Two sizzling blockbusters summer 2022

Africa Fashion, the new blockbuster exhibition at the Victoria & Albert Museum in London, is a brilliant showcase of 45 designers from over 20 countries. It is a joyous celebration of the diversity of creativity in African fashion from the independence and liberation years to today’s vibrant contemporary fashion. Be prepared to dedicate a morning or afternoon to this spectacle as there is so much to see and absorb.

More than 250 objects are presented in the exhibition, half of which come from the museum’s permanent collection, including 70 new acquisitions. Many garments, taken from the personal archives of mid-20th century African designers, are on display for the first time in a London museum – Shade Thomas-Fahm, Chris Seydou, Kofi Ansah and Alphadi. These designers were inspired by past traditions, recovered them, reinvented them and thus laid the foundations of today’s fashion revolution. Creations by contemporary African fashion designers are also present, including Imane Ayissi, IAMISIGO, Moshions, Thebe Magugu and Sindiso Khumalo.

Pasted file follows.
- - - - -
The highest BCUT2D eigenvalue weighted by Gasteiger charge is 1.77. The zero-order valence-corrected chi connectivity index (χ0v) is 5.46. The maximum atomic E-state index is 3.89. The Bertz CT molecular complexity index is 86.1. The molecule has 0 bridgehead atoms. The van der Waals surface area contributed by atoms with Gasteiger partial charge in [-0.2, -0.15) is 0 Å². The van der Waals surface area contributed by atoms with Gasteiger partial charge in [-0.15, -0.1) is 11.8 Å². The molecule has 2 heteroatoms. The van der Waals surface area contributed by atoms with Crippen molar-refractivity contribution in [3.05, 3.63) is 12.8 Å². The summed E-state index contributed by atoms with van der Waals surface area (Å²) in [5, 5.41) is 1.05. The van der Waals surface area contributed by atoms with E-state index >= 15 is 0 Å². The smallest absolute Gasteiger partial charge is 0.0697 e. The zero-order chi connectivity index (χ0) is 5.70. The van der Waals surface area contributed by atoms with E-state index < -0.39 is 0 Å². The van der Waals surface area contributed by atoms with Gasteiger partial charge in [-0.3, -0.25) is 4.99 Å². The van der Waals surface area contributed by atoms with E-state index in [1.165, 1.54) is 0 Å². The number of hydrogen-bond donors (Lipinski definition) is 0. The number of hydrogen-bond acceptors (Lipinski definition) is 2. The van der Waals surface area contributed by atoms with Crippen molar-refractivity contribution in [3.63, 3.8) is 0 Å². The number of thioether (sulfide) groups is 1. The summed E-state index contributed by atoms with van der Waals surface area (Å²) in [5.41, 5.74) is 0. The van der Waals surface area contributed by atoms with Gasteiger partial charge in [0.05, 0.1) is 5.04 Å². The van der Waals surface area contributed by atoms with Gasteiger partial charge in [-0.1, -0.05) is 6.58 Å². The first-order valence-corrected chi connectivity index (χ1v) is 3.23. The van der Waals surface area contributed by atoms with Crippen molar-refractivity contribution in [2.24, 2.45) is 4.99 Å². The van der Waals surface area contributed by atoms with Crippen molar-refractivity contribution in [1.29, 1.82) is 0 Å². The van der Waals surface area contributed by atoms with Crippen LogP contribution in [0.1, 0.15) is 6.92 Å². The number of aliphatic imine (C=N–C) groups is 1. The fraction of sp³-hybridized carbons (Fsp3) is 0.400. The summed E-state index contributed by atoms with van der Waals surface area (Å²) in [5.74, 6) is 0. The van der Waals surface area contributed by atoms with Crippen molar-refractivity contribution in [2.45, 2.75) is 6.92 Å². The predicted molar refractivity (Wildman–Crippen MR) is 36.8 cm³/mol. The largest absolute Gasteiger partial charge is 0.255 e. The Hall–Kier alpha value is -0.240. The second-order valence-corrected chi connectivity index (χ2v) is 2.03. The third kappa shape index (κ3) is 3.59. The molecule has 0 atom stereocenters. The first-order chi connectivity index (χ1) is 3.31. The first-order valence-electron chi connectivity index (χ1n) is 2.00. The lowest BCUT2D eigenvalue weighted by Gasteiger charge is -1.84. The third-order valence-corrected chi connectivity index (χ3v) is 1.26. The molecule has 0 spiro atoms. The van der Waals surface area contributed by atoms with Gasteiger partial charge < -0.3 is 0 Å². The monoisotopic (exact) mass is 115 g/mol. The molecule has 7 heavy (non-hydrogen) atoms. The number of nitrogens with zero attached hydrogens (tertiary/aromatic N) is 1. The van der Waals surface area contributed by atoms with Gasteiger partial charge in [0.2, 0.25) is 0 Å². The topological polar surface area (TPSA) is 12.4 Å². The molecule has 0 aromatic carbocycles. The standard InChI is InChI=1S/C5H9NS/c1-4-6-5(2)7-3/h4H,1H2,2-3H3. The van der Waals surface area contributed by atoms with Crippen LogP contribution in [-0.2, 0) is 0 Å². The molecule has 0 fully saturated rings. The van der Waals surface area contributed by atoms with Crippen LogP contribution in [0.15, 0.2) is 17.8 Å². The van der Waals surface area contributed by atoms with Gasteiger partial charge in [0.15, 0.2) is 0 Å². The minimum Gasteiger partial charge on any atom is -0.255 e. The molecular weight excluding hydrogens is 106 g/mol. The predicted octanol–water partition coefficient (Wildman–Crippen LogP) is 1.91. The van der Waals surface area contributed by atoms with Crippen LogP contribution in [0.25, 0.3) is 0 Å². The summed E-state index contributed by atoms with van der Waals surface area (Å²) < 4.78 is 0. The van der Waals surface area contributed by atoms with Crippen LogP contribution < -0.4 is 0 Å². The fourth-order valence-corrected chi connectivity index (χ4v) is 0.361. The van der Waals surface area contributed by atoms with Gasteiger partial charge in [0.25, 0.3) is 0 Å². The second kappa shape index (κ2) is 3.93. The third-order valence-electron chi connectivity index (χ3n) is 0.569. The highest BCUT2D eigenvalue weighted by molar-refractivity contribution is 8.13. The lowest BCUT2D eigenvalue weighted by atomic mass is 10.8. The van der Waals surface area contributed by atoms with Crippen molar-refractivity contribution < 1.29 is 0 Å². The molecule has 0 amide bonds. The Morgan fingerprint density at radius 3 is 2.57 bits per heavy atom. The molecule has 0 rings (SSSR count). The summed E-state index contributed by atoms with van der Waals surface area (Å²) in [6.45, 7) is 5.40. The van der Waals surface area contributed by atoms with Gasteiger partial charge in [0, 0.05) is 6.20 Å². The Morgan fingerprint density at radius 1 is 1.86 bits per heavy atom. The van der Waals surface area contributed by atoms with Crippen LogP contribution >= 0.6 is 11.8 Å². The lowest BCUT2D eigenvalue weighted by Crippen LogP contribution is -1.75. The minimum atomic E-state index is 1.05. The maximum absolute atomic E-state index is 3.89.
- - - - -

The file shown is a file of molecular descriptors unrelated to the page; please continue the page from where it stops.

Sketches, editorial prints, photographs, film and fashion show images adorn the costume presentations. Showing how African independence radically shook things up across the continent, the exhibition explores how fashion, alongside music and the visual arts, has been a key part of Africa’s cultural renaissance. Striking exhibitions of couture and ready-to-wear designs showcase the wide range and creativity of the new generation of designers, collectives, stylists and fashion photographers working in Africa today. Africa Fashion also artfully shows how the digital world has accelerated the expansion of the industry, irreversibly transforming global fashions as we know them.

The museum catalog for Africa Fashion by womenswear designer and art historian Christine Checinska brilliantly accompanies the exhibition. And the book recently published by Flammarion Africa: the continent of fashion by Emmanuelle Courrèges is also fascinating. From the catwalks of Lagos to the Afropunk festival in Johannesburg, via the “image makers” of Marrakech and the influencers of Dakar or Accra, a new generation of fashion designers, photographers, bloggers and African artists are redefining the aesthetic contours of the continent. . Designers across the continent are reinventing their textile and historical traditions: bazin fabrics mingle with plastics, stretch gives body to woven fabric, knitted beads inspire knit designs, and the traditional adire print championed by Chimamanda Ngozi Adichie and Michelle Obama embellished silk dresses and pencil skirts.

“This is the domain of the Strange, the Marvelous and the Fantastic….Here is the liberated, dazzling and beautiful image….Here is the poet, the painter and the artist presiding over the metamorphoses and inversions of the world under the sign of hallucination and madness. surrealist artist Suzanne Césaire, 1941